Agent 6 by Tom Rob Smith

30 March, 2015

Agent 6

From the perspective of the secret police concealing a diary was a crime regardless of its content. It was an attempt to separate a citizen’s public and private life, when no such gap existed.

And so we come to the concluding volume in Tom Rob Smith’s Soviet trilogy featuring ex-MGB operative Leo Demidov which began with Child 44 and continued in The Secret Speech. Agent 6 takes up the tale several years after The Secret Speech. It is 1965 and Raisa, now a headmistress and on the government’s education board has been given the task of taking a select group of pupils to the United States as a gesture of dialogue between the two conflicting countries. But she is under strict orders to maintain all proper guidelines as anything untoward will affect the world’s view of the USSR. Naturally Leo is unhappy with this, afraid that once Raisa and their daughters, who are accompanying her, leave Russia something will go wrong and he’ll never see them again. And even more so when he discovers his younger daughter Elena’s diary which has been secreted away in their flat. He has a bad feeling about all of this and his instincts are never wrong.

And so Leo is once again caught in history’s talons, his destiny controlled by others. When the trip to the States ends in catastrophe, Leo once again finds himself on the wrong side of the State but this time he is out for revenge. No matter what happens, he is determined to get to the bottom of the events which tore apart his family and the people who orchestrated them.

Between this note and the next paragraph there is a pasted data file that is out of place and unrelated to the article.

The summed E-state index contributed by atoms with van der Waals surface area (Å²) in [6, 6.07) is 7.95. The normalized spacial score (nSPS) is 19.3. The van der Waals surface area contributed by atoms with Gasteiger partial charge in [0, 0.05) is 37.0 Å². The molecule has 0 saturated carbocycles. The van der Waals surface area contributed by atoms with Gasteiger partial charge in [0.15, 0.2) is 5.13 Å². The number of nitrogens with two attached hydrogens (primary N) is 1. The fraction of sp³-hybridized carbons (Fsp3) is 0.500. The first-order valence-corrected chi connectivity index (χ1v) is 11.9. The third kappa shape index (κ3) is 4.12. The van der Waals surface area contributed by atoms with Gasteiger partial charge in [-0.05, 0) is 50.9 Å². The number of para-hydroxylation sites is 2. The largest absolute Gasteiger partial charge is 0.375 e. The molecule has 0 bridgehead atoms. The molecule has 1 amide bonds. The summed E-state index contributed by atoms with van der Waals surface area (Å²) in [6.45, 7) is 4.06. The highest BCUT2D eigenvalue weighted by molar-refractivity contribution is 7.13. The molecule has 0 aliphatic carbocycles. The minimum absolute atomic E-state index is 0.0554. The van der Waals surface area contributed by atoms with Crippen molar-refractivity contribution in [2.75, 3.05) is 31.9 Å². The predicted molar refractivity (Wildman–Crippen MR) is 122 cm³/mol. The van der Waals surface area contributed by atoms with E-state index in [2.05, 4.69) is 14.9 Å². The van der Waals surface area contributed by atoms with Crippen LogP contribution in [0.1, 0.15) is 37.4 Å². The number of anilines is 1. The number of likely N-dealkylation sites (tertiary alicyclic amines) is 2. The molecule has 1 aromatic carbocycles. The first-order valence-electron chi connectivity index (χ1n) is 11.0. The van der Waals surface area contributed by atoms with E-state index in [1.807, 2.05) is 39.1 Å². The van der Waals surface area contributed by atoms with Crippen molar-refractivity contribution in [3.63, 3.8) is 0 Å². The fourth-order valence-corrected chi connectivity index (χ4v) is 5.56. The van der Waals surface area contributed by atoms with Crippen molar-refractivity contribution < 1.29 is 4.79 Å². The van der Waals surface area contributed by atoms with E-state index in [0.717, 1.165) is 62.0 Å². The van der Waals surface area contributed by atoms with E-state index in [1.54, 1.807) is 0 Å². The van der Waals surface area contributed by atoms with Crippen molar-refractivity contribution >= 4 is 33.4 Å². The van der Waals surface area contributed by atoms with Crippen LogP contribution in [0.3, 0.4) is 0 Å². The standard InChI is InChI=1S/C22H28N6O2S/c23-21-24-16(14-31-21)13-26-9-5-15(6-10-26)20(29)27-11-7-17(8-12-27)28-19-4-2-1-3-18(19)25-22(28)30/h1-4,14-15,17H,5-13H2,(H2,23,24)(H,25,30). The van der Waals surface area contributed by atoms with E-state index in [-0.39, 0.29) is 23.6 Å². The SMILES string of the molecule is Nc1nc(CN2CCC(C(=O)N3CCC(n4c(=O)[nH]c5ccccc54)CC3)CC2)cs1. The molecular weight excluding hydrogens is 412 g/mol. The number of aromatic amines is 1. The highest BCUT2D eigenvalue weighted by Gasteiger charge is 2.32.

It is several years before Leo comes even close to finding out what happened in the States, but he never gives up. He re-enlists in the army and goes to Afghanistan, trying to forget his pain all the while planning on his next move while trying to keep his family safe. Smith interweaves Leo’s present barren predicament with short, sharp vignettes from his past. From his early career as an MGB agent to his first meeting with Raisa and later life in Kabul in the 1980s, Agent 6 presents a wide sweep of Soviet history and the shifting political landscape including the prevalence of McCarthyism in the States. Even in two such ideologically different countries, Smith skillfully shows how the methods of intimidation and relentless persecution don’t differ that much. Leo is a child of Stalinist Russia and his inherent paranoia and instinct for survival will never disappear. As much as Agent 6 is a novel of betrayal and revenge, it is also one of love and loss.